Conclusion

The judgment of the trial court is affirmed.

Angela T. Quigless, P.J., concurs.

James M. Dowd, J., concurs.

FootNotes


1. All Section references are to RSMo (2016).
2. The School District requests we dismiss Spiegel's appeal for failure to preserve his points on appeal pursuant to Rule 84.04. We agree the points on appeal fail to comport with Rule 84.04(d), which requires an appellant adhere to the following format: "The trial court erred in [identify the challenged ruling or action], because [state the legal reasons for the claim of reversible error], in that [explain why the legal reasons, in the context of the case, support the claim of reversible error]." Rule 84.04(d)(1). "Given that a template is specifically provided for in Rule 84.04(d)(1), appellants simply have no excuse for failing to submit adequate points relied on." Biggs by Next Friend Biggs v. Brinneman, 598 S.W.3d 697, 701 (Mo. App. S.D. 2020) (internal quotation omitted). Moreover, enforcement of Rule 84.04 is not merely a matter of hypertechnicality; rather, "[t]he genius of a Point Relied On is it forces the parties to make a specific point" and "[a]dherence to the rule serves to notify the opposing party of the precise matters under contention and inform the court of the issues presented for review." Kenneth Bell & NEZ, Inc. v. Baldwin Chevrolet Cadillac, Inc., 561 S.W.3d 469, 471 (Mo. App. S.D. 2018) (internal quotation omitted). Nevertheless, we "prefer[] to decide cases on the merits when possible and, despite an appellant's failure to comply with Rule 84.04, we may exercise our discretion to review an appeal ex gratia when the failure does not substantially prevent meaningful review." Carmen v. Olsen, 611 S.W.3d 368, 370 (Mo. App. E.D. 2020) (internal citation omitted). Here, although the points on appeal are deficient, we clearly ascertain Spiegel's arguments and choose to exercise our discretion to review the merits of the appeal. See id.; Biggs, 598 S.W.3d at 703 (internal quotation omitted) (cautioning that "[o]ur preference to resolve matters on the merits is not a license for non-compliance with Rule 84.04").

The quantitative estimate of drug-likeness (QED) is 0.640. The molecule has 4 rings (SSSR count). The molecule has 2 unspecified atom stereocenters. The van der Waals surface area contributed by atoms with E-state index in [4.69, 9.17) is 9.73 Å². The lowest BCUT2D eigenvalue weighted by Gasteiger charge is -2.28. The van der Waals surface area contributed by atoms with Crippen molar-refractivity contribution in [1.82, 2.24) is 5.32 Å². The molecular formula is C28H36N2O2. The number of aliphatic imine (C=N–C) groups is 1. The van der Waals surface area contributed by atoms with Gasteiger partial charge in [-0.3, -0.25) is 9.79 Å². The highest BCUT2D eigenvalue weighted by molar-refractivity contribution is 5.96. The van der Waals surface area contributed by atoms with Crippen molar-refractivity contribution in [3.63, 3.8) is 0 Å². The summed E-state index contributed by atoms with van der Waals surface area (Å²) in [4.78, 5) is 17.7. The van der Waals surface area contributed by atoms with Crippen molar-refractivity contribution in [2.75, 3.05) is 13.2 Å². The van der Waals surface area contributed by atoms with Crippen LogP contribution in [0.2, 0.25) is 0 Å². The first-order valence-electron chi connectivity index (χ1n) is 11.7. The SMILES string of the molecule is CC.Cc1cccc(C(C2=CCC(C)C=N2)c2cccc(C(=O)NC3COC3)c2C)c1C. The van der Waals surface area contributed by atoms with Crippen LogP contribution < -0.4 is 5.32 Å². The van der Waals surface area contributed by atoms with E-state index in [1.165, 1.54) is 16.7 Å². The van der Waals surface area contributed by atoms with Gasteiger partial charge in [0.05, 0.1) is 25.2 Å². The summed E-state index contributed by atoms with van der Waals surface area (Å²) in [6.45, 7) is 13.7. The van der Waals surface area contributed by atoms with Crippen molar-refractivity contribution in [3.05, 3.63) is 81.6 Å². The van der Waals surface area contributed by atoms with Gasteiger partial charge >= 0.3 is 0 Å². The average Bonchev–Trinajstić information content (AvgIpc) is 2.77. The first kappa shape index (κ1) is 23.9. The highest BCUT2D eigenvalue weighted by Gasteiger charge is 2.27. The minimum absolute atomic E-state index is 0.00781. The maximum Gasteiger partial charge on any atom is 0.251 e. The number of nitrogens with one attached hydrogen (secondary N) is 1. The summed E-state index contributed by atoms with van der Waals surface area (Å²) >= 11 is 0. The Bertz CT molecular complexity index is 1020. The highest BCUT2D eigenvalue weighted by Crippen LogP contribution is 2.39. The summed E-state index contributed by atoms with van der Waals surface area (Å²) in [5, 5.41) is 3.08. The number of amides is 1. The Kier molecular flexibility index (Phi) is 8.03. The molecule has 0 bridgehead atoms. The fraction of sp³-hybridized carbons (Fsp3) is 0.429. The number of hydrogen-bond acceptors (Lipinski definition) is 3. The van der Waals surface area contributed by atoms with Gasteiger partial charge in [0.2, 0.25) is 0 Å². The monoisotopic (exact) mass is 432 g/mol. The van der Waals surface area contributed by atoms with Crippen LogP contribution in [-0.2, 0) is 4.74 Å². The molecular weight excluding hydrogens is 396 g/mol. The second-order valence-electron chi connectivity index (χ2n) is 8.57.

3. Although the parties dispute only the applicability of Section 169.590.3's mandate to the Contract and do not appear to specifically dispute that it prohibits a public school district from paying premiums for retired employees' health insurance plans, the School District directs our attention to a relevant opinion issued by the Missouri Attorney General on the question of whether a public school district that provides group health insurance for its employees may offer no-cost health insurance to retired employees and their dependents. The Attorney General opined: Subsection 3 of Section 169.590 specifically requires a retired employee of a school district or the surviving spouse or surviving children to pay the entire premium of the health insurance coverage provided in subsection 1. Thus, a school district cannot provide health insurance coverage to those persons at no charge to such persons.